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Wolfgang Amadeus Mozart (1756- 1791)
Le Nozze di Figaro opera in 4 acts, K.492 (1786) [170.00]
Libretto by Lorenzo daponte
Count Almaviva - Ingvar Wixell
Countess Almaviva - Clare Watson
Susanna - Reri Grist
Figaro - Walter Berry
Basilio - David Thaw
Bartolo - Zoltan Kélémen -
Marcellina - Margarethe Bence
Chrubino - Edith Mathis
Antonio - Klaus Hirte
Barbarina - Dierdre Aserford
DonCurzio - Alfred Pfeifle
Vienna Philharmonic Orchestra and Staatsoper Chorus/Karl Böhm
Stage director, Günther Reinert. Sets and costumes, Ludwig Heinrich
Recorded at the Kleines Festspielhaus, Salzburg, Austria, 8 November 1966
Subtitles in English, Deutsche, Français, Español, Italiano
Special features: Opening view of Salzburg and previews of 8 other TDK opera titles.
LPCM monophonic sound. Black and White PAL 4:3 no region encoding
2 x DVD-9 format
TDK ‘Mediactive’ DV-CLOPNDF [180.00]


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Following the best performance of the overture I’ve ever heard, this proved to be one of the most enjoyable video opera performances I’ve ever seen. It is probably as close to a ‘perfect’ opera performance, especially of a work of this complexity, as we’ll ever see. Walter Berry and Reri Grist as Figaro and Susanna, and Ingvar Wixell as Count Almaviva are truly exceptional in both singing and acting. These parts have been done as well by others, but never any better, and it was clear from the curtain calls that the audience agreed with my assessment. Clare Watson seemed somewhat distracted upon her entrance as the Countess, and her Porgi Amor was a little weak, but she recovered quickly as the scene proceeded and by the time of her angry exchanges with the Count her concentration was fully restored. Her Dove Sono was utterly stupendous; the audience would not let her leave and kept calling her back for bows. I’ve never enjoyed the last scene as much as here — the staging and camera work were such that you could see everything that was going on and always knew who everyone was at all times. Video direction throughout was excellent — logical and free from gimmicks; the viewpoint moved from full stage to medium close-ups at entirely appropriate times.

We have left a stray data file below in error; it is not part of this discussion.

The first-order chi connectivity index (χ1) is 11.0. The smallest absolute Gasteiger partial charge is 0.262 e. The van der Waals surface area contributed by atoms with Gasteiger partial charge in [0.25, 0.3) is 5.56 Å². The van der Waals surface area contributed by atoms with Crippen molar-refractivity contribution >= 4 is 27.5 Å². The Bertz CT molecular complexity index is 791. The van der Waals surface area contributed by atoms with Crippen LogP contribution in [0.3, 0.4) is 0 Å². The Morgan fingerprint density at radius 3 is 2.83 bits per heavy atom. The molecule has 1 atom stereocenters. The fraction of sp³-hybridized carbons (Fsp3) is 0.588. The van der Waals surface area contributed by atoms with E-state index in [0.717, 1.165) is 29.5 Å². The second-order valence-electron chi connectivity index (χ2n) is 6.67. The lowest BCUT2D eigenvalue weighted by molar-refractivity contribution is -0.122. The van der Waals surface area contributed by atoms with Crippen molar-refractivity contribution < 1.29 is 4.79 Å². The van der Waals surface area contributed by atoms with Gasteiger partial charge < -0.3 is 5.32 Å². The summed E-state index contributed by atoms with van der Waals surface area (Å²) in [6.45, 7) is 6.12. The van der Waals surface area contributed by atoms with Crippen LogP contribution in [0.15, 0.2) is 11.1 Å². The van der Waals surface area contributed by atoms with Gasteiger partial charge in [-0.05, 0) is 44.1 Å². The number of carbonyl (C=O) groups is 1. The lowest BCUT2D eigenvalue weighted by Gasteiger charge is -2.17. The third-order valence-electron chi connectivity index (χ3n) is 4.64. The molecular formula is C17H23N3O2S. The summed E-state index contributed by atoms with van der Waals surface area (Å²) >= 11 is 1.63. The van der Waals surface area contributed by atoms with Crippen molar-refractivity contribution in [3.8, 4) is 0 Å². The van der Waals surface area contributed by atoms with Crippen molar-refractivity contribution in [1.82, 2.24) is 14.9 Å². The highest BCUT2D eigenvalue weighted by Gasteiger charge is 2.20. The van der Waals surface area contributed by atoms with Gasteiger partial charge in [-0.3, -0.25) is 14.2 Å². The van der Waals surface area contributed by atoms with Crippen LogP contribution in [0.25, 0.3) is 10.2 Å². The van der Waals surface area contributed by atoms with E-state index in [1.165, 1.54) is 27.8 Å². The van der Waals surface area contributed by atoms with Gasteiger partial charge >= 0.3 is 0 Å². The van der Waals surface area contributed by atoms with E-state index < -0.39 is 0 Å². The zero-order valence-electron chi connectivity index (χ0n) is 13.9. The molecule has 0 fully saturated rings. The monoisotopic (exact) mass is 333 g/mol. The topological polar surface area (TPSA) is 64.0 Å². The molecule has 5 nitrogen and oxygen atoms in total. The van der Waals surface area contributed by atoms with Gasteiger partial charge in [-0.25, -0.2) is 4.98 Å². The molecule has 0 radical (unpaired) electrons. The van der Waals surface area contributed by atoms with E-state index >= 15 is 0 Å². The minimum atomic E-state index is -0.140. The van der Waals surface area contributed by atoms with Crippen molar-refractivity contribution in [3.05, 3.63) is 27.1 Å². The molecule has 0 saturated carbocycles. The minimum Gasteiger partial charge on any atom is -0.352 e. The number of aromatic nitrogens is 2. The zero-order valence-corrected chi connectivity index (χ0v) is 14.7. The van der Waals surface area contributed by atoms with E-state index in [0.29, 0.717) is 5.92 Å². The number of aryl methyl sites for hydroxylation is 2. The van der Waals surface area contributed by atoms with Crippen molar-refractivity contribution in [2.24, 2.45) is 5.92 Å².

I have admired Margarethe Bence in oratorio recordings for years and it was a pleasure to see her acting; she was a superb Marcellina, and the other character roles were played with equally great humour and insight. I could never quite believe Edith Mathis was a boy, however.

My Mozart snob friends always tell me Karl Böhm is too slow, but I wouldn’t want anything any faster in this perfectly paced performance. The notes say this is a "film" (I guess that means a kinescope recording, not a videotape) from the Austrian television archives, but the digital restoration is excellent. The picture is always very clear and free from blemishes; and the sound, while not spectacular, is rich, transparent, and detailed and always in balance.

Of course, first you’ll want a colour/stereo Figaro in your DVD opera collection, but for a second recording you’ll not find a better performance than this one; and it’s a must-have for schools and libraries.

Paul Shoemaker

 



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